The End of my Tour


Rifleman Jones 7RIFLES

I left in the summer, two weeks before the end of Trinity term. Oxford is at its most beautiful then. Long evenings, village cricket, garden parties, balls; these were my last impressions of the University and the town. No doubt it would have been easier to leave in the grey drizzle of winter.

I joined Sydney University Regiment of the Australian Army Reserve in 2010, in the last year of my undergraduate studies. In 2011, when I was awarded a scholarship to study at Oxford, I decided to continue my service with the British Army in the 7th Battalion of the Rifles Regiment (7RIFLES). It may come as a surprise to some readers that there are still a large number of Commonwealth soldiers serving in the British Army. In 2010 one in ten soldiers serving in the British infantry was from the Republic of Ireland or the Commonwealth. I’m now in Afghanistan with Gurkhas, Fijians, Ghanians, South Africans, soldiers from the Caribbean, as well as two other Australians.

Rifleman Jones

Rifleman Jones

In the middle of last year I volunteered to suspend my studies at Oxford and deploy to Afghanistan. With twenty other reservists, I joined B Company, 2nd Battalion of the Rifles, to provide force protection to British forces in Kabul. We arrived in theatre in the first week of August.

Kabul is a city of sharp contrasts: the most polluted city in the world, set against a spectacular natural backdrop of mountains; million pound, of state-of-the-art military vehicles driving past overladen donkey carts; soldiers and police everywhere but ever deteriorating security. Through conversations with our interpreters, guards and other ‘Locally Employed Nationals’, I am constantly reminded what a shame it is that we are in Kabul at such a difficult time in its history; this city has a rich culture and history that its inhabitants are justly proud of. It also has a long history with the British army, something that is difficult to forget in Camp Souter – named for Captain Souter, one of the few survivors of the army’s disastrous, 1848 retreat from Kabul.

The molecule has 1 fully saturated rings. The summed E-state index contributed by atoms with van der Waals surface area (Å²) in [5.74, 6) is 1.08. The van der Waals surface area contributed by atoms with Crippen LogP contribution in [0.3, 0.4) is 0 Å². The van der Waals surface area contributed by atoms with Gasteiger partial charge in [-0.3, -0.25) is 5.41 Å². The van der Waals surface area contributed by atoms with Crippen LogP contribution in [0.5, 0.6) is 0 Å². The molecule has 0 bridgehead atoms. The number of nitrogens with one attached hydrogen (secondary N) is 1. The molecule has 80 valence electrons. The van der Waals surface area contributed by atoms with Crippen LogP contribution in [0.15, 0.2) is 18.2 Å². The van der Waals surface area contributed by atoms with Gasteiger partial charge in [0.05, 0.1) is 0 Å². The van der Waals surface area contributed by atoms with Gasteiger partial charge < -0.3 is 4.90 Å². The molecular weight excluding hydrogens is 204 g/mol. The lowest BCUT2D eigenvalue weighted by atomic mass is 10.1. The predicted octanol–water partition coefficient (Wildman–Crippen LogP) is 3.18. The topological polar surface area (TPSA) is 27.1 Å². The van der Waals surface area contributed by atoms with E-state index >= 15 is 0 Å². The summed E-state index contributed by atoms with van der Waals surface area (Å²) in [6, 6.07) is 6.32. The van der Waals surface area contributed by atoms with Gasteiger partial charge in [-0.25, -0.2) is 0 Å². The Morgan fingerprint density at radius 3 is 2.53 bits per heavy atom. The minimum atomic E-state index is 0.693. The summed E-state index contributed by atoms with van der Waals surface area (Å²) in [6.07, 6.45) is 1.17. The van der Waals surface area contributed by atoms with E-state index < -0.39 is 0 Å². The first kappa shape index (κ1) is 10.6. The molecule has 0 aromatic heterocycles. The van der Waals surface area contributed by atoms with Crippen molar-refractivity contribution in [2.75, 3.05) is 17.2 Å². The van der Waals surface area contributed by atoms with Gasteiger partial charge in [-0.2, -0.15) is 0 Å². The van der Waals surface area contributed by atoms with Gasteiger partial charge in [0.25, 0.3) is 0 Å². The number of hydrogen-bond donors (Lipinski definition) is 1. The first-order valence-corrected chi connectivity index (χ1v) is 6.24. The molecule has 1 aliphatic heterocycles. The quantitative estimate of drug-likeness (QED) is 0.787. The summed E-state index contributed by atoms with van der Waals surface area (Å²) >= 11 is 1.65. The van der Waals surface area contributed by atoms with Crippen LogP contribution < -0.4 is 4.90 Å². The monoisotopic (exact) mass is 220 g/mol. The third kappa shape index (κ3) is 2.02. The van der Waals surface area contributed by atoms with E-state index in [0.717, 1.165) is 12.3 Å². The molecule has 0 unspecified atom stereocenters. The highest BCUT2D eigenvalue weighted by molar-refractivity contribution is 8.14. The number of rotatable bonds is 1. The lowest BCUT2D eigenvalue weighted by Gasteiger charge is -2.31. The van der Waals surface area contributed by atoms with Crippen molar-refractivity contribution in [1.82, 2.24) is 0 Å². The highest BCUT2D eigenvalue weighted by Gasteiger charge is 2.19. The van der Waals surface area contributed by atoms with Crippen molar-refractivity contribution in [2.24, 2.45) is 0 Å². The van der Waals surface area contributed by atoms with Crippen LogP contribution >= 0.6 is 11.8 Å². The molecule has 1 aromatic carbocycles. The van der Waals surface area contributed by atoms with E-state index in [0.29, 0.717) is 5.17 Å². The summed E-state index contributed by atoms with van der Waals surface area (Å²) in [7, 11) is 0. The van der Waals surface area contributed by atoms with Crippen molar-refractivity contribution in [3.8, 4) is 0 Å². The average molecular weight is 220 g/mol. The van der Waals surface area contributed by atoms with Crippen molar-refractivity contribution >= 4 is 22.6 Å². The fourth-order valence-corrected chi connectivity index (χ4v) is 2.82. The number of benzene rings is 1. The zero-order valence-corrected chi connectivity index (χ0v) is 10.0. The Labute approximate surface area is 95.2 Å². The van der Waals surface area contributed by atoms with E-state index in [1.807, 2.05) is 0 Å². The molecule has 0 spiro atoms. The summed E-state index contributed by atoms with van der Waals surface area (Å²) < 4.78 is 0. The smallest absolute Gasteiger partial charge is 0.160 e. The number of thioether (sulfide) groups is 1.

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Our life as force protection troops in Kabul has been largely governed by a three-week rotation, between patrolling, standing guard and providing the ‘quick reaction force’ (QRF). Of these three, patrolling is the upheld as the Riflemen’s favourite. On patrols week our job is to protect British and NATO personnel as they move around the city. It is a chance to employ our training, escape the claustrophobia of camp, see the city and – not least of all – hopefully visit an American dining facility (‘DFAC’). Guard week is tiring, although you get an interesting perspective on the city by standing and observing over long periods from Camp Souter’s sangers (guard towers). Some truly strange things have been reported on guard, which has coloured our appreciation of Kabul. Although, I suspect if you stood and observed some point on the outskirts of Oxford (or London, or Sydney) for hours on end you might see some equally strange things. QRF week is a chance for us to administer our kit and conduct training…and watch movies, while waiting for a call-out should a NATO call-sign get into trouble.

Now, at the end of our tour, the prospect of returning to Oxford looms. I suspect that the University town holds a special place in every student’s heart, but for me it has become even more idyllic by contrast. All its idiosyncrasies, which I recall being occasionally frustrating, only make Oxford seem further gloriously removed from troubled Kabul. And, although I confess to pining badly for Sydney’s beaches – particularly during the Afghan winter – Oxford has never been far from my mind.

For more information you can visit http://www.serfca.org/en-gb/reservists/armyreserve/bhq7thbattaliontherifles.aspx

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